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Thanks for your feedback, Linda, and welcome to the Union! Many thanks for backing us - we really appreciate it. I'm so glad that you feel included in the ongoing progress, as that was exactly the intent. From the word go, Union has been a team effort, and that's how the Kickstarter project has been run. We intend to keep updating our backers after the Kickstarter has ended, as we figure that you'd all like to see how your donations are being invested. Also, we think we'd kind of miss you all! Thanks again - we are so very happy.
I am busy multitasking, working from home, making soup (curried pumpkin) and catching up on your progress to date via your friendly and informative email updates. They really make me feel part of the project-which is great as I live way down on the South coast of the Uk and sadly not likely in the near future to be able to try out any of your delicious sounding soups... However I am delighted to be a backer and have everything crossed (except my eyes) that you reach your stretch goals. I especially love the bike modification idea-genius!!
Brilliant Philip. Next time you're in Edinburgh come in wearing your shirt and give us the magic phrase "God soup?" and your soup is on us. (Not literally, that would be messy.)
got not god sorry*
I am from the US and backed this project after reading these comments. You guys seem to have a great business plan and I have high hopes for your future. Also If I get out to the Edinburgh area again while traveling I will make sure to wear my shirt in just for fun. ^_^
Glad this god backed and is still growing!
Delighted to finally back this project. Can't speak highly enough about the quality of the soup, the delightful and friendly staff and the business ethos behind Union of Genius. Tell as many people as you can and help them to hit their target in the last few days.
A fabulous description of how you currently do business and how you see that working in the future.
Caroline - thanks very much. I'm totally amazed by the support we've received and that just inspires me further.
Just read the comments below - so inspiring to see that it can be done!! Thank you for all your hard work, your down to earth and carefully considered ethics, and of course your soup :-)
As a further comment:
Claie's comment about business growth versus ethics chimes strongly with the way I feel about business and communities. We've all seen businesses start with loudly-proclaimed credentials, only for that business to seemingly drift away from those principles once they get beyond a certain size. I do not want that to happen to Union of Genius. I agree that if in future years there is a demand for our food outside Edinburgh it makes sense for the business to grow, but the model of that expansion would have to be carefully considered. Expansion doesn't have to be from a large central hub with associated distribution. Expansion could mean lots of linked, but self-directed, Union of Genius kitchens, each providing foods for their local areas using supplies which are local to that area.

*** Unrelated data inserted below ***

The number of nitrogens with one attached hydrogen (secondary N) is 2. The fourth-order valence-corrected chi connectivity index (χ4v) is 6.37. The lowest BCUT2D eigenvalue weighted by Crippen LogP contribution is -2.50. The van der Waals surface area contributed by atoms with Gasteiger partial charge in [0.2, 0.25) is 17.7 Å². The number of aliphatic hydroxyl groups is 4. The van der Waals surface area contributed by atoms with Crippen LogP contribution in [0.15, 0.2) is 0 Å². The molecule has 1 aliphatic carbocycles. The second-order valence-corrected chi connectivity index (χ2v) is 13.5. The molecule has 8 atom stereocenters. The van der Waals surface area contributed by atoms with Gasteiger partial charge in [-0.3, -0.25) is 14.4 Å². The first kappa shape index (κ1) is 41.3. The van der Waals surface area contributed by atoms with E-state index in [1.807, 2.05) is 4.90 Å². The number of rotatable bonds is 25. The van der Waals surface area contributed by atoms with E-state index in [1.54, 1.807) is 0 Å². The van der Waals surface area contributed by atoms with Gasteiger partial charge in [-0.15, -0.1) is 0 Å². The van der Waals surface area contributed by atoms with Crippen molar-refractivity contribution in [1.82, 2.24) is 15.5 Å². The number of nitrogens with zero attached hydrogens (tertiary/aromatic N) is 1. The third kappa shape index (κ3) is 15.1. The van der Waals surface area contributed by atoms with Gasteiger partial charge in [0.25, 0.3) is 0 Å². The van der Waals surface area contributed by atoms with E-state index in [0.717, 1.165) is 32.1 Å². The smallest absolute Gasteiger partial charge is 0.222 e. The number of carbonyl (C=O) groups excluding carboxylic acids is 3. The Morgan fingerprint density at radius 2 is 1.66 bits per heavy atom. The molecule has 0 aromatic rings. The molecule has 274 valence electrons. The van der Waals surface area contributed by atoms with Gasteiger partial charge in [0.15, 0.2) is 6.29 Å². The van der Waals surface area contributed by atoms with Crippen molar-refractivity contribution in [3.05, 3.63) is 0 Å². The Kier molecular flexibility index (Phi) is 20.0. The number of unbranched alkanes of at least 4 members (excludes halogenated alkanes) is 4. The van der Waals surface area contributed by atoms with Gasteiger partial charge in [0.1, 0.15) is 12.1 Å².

I am a big believer in local solutions for local situations. I am certainly not looking to turn Union into a national company - but if that happens, waaaay down the line, I'd like it to grow as a network of linked community-supporting businesses. It's vital to what we do that we support other local businesses - for example, in our Edinburgh cafe our breads are baked daily a mile from our shop; our coffee is roasted in the city; our chocolates come from Edinburgh chocolatiers; our cakes are from two fabulous Edinburgh independents, and our compost collection scheme is based on a farm in the Pentlands. That supporting network is what makes Union of Genius special - and any growth into other cities would need to form a similar network local to the new city.
That's how I see Union of Genius developing. It's a more 'organic' growth model than expanding a business to make money as the primary objective. It's what I belive, and I just hope that this doesn't come across as a bit cheesy! Elaine
Claire: Hi Claire thanks very much for your really important question. We would not have opened up if we were not convinced we could trade in a way that minimised the environmental impact. The same goes for wholesale. We'll continue using bicycle deliveries in Edinburgh and we are also investing in a people's utility project cargo bike from Glasgow bike station that is made completely of recycled bikes (http://www.thebikestation.org.uk/cargo-bikes/). This has enabled us to avoid buying a van. Looking further ahead, we would like one day to be able to make our soups available outside of Edinburgh but only if we can find a way that is consistent with our principles. We are doing well enough that we do not need to grow for the sake of growing. So we will only expand if we can find a way to do it which focuses on sustainability, local sourcing and respect for the environment.
I just pledged some money via Kickstarter but feel the need for reassurance about continual business growth vs small is beautiful. For example, will you have to scale down your environmental credentials when you expand? For example, it might start to become difficult to carry out all deliveries by bicycle. What happens if you get orders from further afield?